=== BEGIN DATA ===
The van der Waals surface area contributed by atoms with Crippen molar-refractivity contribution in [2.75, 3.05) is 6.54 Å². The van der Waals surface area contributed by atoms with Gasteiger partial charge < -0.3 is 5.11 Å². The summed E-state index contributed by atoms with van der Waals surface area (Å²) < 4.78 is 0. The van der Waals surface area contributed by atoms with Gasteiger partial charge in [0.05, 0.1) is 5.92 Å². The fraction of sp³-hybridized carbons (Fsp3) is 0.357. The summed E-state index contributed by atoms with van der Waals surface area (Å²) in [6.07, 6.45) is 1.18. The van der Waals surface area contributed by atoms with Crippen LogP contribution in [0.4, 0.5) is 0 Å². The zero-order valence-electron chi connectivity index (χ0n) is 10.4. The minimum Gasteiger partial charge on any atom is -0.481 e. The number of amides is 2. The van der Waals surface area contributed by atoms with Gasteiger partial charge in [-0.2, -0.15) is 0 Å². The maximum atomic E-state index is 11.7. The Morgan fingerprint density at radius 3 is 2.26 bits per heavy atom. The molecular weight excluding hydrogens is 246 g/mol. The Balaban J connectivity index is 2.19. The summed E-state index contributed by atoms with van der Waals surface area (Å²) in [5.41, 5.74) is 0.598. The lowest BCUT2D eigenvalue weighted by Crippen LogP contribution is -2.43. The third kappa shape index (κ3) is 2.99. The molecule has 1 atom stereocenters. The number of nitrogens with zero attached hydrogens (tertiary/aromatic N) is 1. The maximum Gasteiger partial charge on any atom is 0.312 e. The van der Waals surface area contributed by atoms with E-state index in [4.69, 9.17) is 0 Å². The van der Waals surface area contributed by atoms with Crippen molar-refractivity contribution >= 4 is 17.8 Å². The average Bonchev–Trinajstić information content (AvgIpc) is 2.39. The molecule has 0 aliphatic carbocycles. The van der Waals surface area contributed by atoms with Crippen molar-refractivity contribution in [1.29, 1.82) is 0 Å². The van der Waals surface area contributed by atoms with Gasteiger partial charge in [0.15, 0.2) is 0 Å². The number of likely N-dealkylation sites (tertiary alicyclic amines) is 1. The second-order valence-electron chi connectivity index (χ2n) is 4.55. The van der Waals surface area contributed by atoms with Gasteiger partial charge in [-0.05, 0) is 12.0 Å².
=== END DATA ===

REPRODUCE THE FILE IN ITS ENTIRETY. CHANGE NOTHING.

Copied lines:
The van der Waals surface area contributed by atoms with Crippen molar-refractivity contribution in [2.75, 3.05) is 6.54 Å². The van der Waals surface area contributed by atoms with Gasteiger partial charge < -0.3 is 5.11 Å². The summed E-state index contributed by atoms with van der Waals surface area (Å²) < 4.78 is 0. The van der Waals surface area contributed by atoms with Gasteiger partial charge in [0.05, 0.1) is 5.92 Å². The fraction of sp³-hybridized carbons (Fsp3) is 0.357. The summed E-state index contributed by atoms with van der Waals surface area (Å²) in [6.07, 6.45) is 1.18. The van der Waals surface area contributed by atoms with Crippen LogP contribution in [0.4, 0.5) is 0 Å². The zero-order valence-electron chi connectivity index (χ0n) is 10.4. The minimum Gasteiger partial charge on any atom is -0.481 e. The number of amides is 2. The van der Waals surface area contributed by atoms with Gasteiger partial charge in [-0.2, -0.15) is 0 Å². The maximum atomic E-state index is 11.7. The Morgan fingerprint density at radius 3 is 2.26 bits per heavy atom. The molecular weight excluding hydrogens is 246 g/mol. The Balaban J connectivity index is 2.19. The summed E-state index contributed by atoms with van der Waals surface area (Å²) in [5.41, 5.74) is 0.598. The lowest BCUT2D eigenvalue weighted by Crippen LogP contribution is -2.43. The third kappa shape index (κ3) is 2.99. The molecule has 1 atom stereocenters. The number of nitrogens with zero attached hydrogens (tertiary/aromatic N) is 1. The maximum Gasteiger partial charge on any atom is 0.312 e. The van der Waals surface area contributed by atoms with E-state index in [4.69, 9.17) is 0 Å². The van der Waals surface area contributed by atoms with Crippen molar-refractivity contribution >= 4 is 17.8 Å². The average Bonchev–Trinajstić information content (AvgIpc) is 2.39. The molecule has 0 aliphatic carbocycles. The van der Waals surface area contributed by atoms with Crippen molar-refractivity contribution in [1.29, 1.82) is 0 Å². The van der Waals surface area contributed by atoms with Gasteiger partial charge in [0.15, 0.2) is 0 Å². The number of likely N-dealkylation sites (tertiary alicyclic amines) is 1. The second-order valence-electron chi connectivity index (χ2n) is 4.55. The van der Waals surface area contributed by atoms with Gasteiger partial charge in [-0.05, 0) is 12.0 Å².